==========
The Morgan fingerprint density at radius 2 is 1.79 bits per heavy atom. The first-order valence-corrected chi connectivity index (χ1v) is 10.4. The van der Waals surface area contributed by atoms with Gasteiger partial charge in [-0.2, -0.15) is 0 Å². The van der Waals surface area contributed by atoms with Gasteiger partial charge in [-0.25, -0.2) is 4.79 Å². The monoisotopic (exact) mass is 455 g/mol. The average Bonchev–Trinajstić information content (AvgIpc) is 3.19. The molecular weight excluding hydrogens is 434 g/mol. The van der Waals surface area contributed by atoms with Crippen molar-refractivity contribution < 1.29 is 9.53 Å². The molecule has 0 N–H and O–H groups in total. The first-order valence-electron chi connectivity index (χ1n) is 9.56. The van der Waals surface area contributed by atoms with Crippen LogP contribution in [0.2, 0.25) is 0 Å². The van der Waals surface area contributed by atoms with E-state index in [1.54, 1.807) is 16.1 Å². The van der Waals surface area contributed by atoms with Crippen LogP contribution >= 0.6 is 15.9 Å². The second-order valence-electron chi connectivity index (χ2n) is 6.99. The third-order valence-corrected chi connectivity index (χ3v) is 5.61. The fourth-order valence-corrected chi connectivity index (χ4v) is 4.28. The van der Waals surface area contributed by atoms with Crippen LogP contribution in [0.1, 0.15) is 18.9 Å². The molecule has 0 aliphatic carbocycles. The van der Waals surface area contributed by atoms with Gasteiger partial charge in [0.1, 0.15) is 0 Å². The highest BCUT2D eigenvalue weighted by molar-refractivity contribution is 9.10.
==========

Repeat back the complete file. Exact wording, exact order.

The Morgan fingerprint density at radius 2 is 1.79 bits per heavy atom. The first-order valence-corrected chi connectivity index (χ1v) is 10.4. The van der Waals surface area contributed by atoms with Gasteiger partial charge in [-0.2, -0.15) is 0 Å². The van der Waals surface area contributed by atoms with Gasteiger partial charge in [-0.25, -0.2) is 4.79 Å². The monoisotopic (exact) mass is 455 g/mol. The average Bonchev–Trinajstić information content (AvgIpc) is 3.19. The molecular weight excluding hydrogens is 434 g/mol. The van der Waals surface area contributed by atoms with Crippen molar-refractivity contribution < 1.29 is 9.53 Å². The molecule has 0 N–H and O–H groups in total. The first-order valence-electron chi connectivity index (χ1n) is 9.56. The van der Waals surface area contributed by atoms with Crippen LogP contribution in [0.2, 0.25) is 0 Å². The van der Waals surface area contributed by atoms with E-state index in [1.54, 1.807) is 16.1 Å². The van der Waals surface area contributed by atoms with Crippen LogP contribution >= 0.6 is 15.9 Å². The second-order valence-electron chi connectivity index (χ2n) is 6.99. The third-order valence-corrected chi connectivity index (χ3v) is 5.61. The fourth-order valence-corrected chi connectivity index (χ4v) is 4.28. The van der Waals surface area contributed by atoms with Crippen LogP contribution in [0.1, 0.15) is 18.9 Å². The molecule has 0 aliphatic carbocycles. The van der Waals surface area contributed by atoms with Gasteiger partial charge in [0.1, 0.15) is 0 Å². The highest BCUT2D eigenvalue weighted by molar-refractivity contribution is 9.10.